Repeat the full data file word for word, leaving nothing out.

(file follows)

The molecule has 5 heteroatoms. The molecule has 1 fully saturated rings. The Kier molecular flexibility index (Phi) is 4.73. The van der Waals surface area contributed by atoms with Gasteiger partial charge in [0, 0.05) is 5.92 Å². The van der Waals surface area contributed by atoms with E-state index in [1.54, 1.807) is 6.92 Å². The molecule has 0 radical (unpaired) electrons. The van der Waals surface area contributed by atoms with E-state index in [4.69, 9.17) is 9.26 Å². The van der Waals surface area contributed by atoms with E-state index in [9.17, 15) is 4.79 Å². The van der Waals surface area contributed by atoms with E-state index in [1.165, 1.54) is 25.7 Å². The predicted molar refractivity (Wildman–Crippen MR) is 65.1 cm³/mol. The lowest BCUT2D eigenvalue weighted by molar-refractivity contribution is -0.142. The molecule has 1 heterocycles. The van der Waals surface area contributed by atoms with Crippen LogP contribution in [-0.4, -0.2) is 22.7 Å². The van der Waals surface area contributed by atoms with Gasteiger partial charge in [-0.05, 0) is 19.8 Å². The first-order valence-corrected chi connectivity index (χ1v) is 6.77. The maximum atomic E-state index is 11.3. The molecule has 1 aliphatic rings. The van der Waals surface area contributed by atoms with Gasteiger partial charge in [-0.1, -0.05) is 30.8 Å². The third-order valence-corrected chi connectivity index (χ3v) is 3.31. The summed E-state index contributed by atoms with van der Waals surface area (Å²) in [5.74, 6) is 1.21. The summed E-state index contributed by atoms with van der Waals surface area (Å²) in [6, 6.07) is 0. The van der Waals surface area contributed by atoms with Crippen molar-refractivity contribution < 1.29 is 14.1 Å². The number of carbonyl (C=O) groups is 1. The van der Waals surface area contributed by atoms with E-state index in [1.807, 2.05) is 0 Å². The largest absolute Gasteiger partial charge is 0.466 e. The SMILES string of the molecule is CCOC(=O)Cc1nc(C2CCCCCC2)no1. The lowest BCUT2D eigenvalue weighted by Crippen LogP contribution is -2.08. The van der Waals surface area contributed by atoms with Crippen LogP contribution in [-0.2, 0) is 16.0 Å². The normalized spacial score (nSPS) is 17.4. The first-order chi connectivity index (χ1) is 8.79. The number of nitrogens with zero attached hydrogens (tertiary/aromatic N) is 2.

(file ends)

The molecule has 5 heteroatoms. The molecule has 1 fully saturated rings. The Kier molecular flexibility index (Phi) is 4.73. The van der Waals surface area contributed by atoms with Gasteiger partial charge in [0, 0.05) is 5.92 Å². The van der Waals surface area contributed by atoms with E-state index in [1.54, 1.807) is 6.92 Å². The molecule has 0 radical (unpaired) electrons. The van der Waals surface area contributed by atoms with E-state index in [4.69, 9.17) is 9.26 Å². The van der Waals surface area contributed by atoms with E-state index in [9.17, 15) is 4.79 Å². The van der Waals surface area contributed by atoms with E-state index in [1.165, 1.54) is 25.7 Å². The predicted molar refractivity (Wildman–Crippen MR) is 65.1 cm³/mol. The lowest BCUT2D eigenvalue weighted by molar-refractivity contribution is -0.142. The molecule has 1 heterocycles. The van der Waals surface area contributed by atoms with Crippen LogP contribution in [-0.4, -0.2) is 22.7 Å². The van der Waals surface area contributed by atoms with Gasteiger partial charge in [-0.05, 0) is 19.8 Å². The first-order valence-corrected chi connectivity index (χ1v) is 6.77. The maximum atomic E-state index is 11.3. The molecule has 1 aliphatic rings. The van der Waals surface area contributed by atoms with Gasteiger partial charge in [-0.1, -0.05) is 30.8 Å². The third-order valence-corrected chi connectivity index (χ3v) is 3.31. The summed E-state index contributed by atoms with van der Waals surface area (Å²) in [5.74, 6) is 1.21. The summed E-state index contributed by atoms with van der Waals surface area (Å²) in [6, 6.07) is 0. The van der Waals surface area contributed by atoms with Crippen molar-refractivity contribution < 1.29 is 14.1 Å². The number of carbonyl (C=O) groups is 1. The van der Waals surface area contributed by atoms with E-state index in [1.807, 2.05) is 0 Å². The largest absolute Gasteiger partial charge is 0.466 e. The SMILES string of the molecule is CCOC(=O)Cc1nc(C2CCCCCC2)no1. The lowest BCUT2D eigenvalue weighted by Crippen LogP contribution is -2.08. The van der Waals surface area contributed by atoms with Crippen LogP contribution in [-0.2, 0) is 16.0 Å². The normalized spacial score (nSPS) is 17.4. The first-order chi connectivity index (χ1) is 8.79. The number of nitrogens with zero attached hydrogens (tertiary/aromatic N) is 2.